For starters, it would mean no morning shower, no coffee or tea, no brushing your teeth, no washing laundry or dishes, no flushing the toilet, no watering your plants or garden, no cooking most recipes. It would mean terrible thirst and the inability to perform strenuous physical work or exercise.
A day without water would bring most businesses and public services screeching to a halt. You can’t run a school or a hotel or a factory without water. Water is essential for agriculture, manufacturing, energy production, transportation and more.
Oct. 12 is “Imagine a Day Without Water” day, sponsored by the U.S. Water Alliance. The Alliance’s Value of Water campaign is meant to draw public attention to our reliance on clean, abundant water – and the critical infrastructure to bring it to our homes and businesses.
Nothing says autumn in the country more than colorful leaves, fresh apple cider, horse-drawn hayrides, bluegrass music, pumpkins and scarecrows.
Visitors to Raritan Headwaters’ 38th annual Old Fashioned Country Fair will enjoy a full day of fall activities, food and live music on Sunday, Oct. 8, from 11:30 a.m. to 4:30 p.m. at the Fairview Farm Wildlife Preserve.
“Country Fair is a great day of outdoor family fun, and it has been a tradition in the Somerset Hills since 1980,” said Cindy Ehrenclou, executive director of the Bedminster-based watershed watchdog. “We invite the community to come out for a fun day in the country that supports Raritan Headwaters’ mission of protecting clean water.”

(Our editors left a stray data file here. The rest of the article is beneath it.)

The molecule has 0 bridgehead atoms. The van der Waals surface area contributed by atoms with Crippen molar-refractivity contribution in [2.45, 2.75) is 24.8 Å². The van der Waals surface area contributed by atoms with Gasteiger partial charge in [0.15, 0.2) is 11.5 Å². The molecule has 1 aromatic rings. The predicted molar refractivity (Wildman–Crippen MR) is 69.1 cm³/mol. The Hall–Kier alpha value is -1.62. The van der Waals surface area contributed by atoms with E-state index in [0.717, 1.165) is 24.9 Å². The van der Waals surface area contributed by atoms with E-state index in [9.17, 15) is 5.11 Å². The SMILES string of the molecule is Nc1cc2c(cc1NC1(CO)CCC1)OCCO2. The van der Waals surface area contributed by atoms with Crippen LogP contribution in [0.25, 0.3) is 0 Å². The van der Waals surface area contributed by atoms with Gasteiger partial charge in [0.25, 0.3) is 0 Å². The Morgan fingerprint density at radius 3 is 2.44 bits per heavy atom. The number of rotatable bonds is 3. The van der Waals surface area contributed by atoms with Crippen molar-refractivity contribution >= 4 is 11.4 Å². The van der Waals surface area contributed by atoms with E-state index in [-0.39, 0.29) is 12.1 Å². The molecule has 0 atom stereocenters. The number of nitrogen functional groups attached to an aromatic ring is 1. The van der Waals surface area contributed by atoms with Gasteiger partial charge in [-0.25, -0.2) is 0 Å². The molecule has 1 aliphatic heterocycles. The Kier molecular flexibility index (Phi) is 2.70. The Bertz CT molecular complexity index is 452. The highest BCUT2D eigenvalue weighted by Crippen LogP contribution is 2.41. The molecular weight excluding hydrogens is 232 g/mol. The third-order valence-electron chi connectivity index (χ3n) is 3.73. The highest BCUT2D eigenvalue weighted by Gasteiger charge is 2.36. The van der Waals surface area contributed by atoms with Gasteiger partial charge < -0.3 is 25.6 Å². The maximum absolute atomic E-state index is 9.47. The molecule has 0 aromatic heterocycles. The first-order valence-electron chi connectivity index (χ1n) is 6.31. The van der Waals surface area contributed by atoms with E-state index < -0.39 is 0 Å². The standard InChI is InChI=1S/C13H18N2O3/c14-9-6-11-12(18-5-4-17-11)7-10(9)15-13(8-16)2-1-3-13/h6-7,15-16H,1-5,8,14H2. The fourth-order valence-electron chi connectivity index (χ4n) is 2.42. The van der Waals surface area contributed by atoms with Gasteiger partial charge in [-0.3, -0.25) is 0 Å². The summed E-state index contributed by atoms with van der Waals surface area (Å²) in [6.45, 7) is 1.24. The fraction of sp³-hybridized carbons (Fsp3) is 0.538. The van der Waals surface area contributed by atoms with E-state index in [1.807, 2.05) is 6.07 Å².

Perennial favorite activities include wagon rides with a team of Clydesdale horses, a field maze, pumpkin painting, scarecrow dressing, beekeeper demonstrations, and appearances by the Raptor Trust and Tewksbury Foot Bassets. New this year will be a pumpkin sling for launching mini-pumpkins across a field.
Raritan Headwaters, the region’s watershed watchdog, and Columbia University will hold a free seminar on the health effects of arsenic in drinking water from 3-5 p.m. on Thursday, Sept. 14, at the Hunterdon County Library at 314 Route 12.
Local government and health leaders are invited to attend the seminar, which is part of Raritan Headwaters’ ongoing “Watershed Tool for Local Leaders” series. Members of the public may also attend.
According to Dr. Kristi MacDonald, director of science for Raritan Headwaters, the seminar will focus on the importance of informing residents of the health risks of arsenic in drinking water and the need to regularly test and treat private wells.
“Hunterdon County is a hot spot for arsenic in well water,” said Dr. MacDonald. “Eighty percent of county residents get their drinking water from private wells, so it’s crucial that local leaders take an active role in promoting well testing.”
Public comment period now open